Foxconn promises to radically improve working conditions
The New York Times
Hürriyet photoChina's Foxconn Tecnhology, one of the world's largest electronics manufacturers, has announced that it will "sharply" increase salaries and reduce overtime following reports that workers were being treated appallingly, the New York Times reported yesterday.
The decision was a signal that pressure from workers, international markets and concerns among Western consumers about working conditions drove a "fundamental shift that could accelerate an already rapidly changing Chinese economy," the New York Times wrote.
The true meaning of Foxconn's reforms depend on how effectively the company can change an economic system that "relied on luring migrants to work cheaply for long hours," the report said. The company's manufacturing plants have depended on workers being present at assembly lines six or seven days a week and up to 14 hours a day.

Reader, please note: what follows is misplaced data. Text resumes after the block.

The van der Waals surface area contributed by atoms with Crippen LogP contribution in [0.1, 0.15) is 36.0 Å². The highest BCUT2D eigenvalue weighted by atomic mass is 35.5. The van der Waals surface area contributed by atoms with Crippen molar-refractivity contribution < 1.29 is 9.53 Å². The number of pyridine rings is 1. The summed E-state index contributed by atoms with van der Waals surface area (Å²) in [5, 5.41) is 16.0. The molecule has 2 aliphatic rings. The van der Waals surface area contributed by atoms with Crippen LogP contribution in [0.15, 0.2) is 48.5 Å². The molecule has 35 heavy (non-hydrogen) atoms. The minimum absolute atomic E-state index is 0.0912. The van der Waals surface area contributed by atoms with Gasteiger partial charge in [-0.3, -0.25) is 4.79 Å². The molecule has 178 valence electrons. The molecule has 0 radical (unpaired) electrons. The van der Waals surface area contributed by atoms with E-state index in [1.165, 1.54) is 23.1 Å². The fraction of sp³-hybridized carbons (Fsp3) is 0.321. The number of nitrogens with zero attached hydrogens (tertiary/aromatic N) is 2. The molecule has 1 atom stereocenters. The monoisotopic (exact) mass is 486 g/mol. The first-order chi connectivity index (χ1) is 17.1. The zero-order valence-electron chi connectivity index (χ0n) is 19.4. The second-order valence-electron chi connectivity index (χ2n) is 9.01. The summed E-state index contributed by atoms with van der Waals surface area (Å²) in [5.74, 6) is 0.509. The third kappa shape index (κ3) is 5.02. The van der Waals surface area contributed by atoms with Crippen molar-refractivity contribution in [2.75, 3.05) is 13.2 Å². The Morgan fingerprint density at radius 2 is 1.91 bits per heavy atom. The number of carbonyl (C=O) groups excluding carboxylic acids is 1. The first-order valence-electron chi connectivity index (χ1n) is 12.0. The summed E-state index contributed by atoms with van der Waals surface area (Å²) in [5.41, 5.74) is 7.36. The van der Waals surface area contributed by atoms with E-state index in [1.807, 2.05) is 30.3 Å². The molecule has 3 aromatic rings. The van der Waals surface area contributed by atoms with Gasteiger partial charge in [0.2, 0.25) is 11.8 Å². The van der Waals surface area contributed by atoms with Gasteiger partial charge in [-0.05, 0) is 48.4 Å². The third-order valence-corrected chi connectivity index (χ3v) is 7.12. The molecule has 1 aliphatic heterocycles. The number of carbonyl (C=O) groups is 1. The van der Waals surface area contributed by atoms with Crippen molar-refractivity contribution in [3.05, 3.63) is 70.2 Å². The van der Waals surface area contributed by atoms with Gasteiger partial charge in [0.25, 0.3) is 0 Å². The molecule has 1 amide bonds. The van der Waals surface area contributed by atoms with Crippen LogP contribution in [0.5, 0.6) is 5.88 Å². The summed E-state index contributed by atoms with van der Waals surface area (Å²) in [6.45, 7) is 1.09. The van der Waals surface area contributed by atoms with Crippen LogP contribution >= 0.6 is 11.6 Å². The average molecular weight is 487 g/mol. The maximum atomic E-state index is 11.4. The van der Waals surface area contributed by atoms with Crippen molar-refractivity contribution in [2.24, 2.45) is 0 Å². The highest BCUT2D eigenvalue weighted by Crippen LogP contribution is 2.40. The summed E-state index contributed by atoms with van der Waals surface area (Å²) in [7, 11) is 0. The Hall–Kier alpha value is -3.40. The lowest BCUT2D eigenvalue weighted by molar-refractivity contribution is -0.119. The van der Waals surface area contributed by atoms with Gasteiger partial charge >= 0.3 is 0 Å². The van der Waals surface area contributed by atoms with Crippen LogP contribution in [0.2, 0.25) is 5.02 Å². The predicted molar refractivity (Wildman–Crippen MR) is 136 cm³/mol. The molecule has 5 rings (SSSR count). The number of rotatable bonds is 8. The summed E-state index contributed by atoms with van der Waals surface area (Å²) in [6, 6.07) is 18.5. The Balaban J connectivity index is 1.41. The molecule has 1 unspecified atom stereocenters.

A successful transition to a new economic model also depends on Foxconn's clients' – which include Apple, Hewlett-Packard, Dell and other large electronics firms – ability to convince their customers that better working conditions for manufacturing their products is worth an increase in the price of goods.
"In China, for that change to be permanent, consumers have to be willing to bear the consequences," David Autor is quoted as saying. "When people read about bad Chinese factories in the paper, they might have a moment of outrage. But then they go to Amazon and are as ruthless as ever about paying the lowest prices.”
Foxconn is among China's largest employers with 1.2 million employees and assembles 40 percent of the world's smartphones, computers and other electronic gadgets.
Foxconn said it would increase salaries as much as 25 percent, to around $400 a month, after an outcry over working conditions at its factories.
The New York Times said Foxconn had, by bowing to such demands, "conceded that employees and consumers have gained a sway once possessed only by Chinese bureaucrats and executives at the global electronics firms."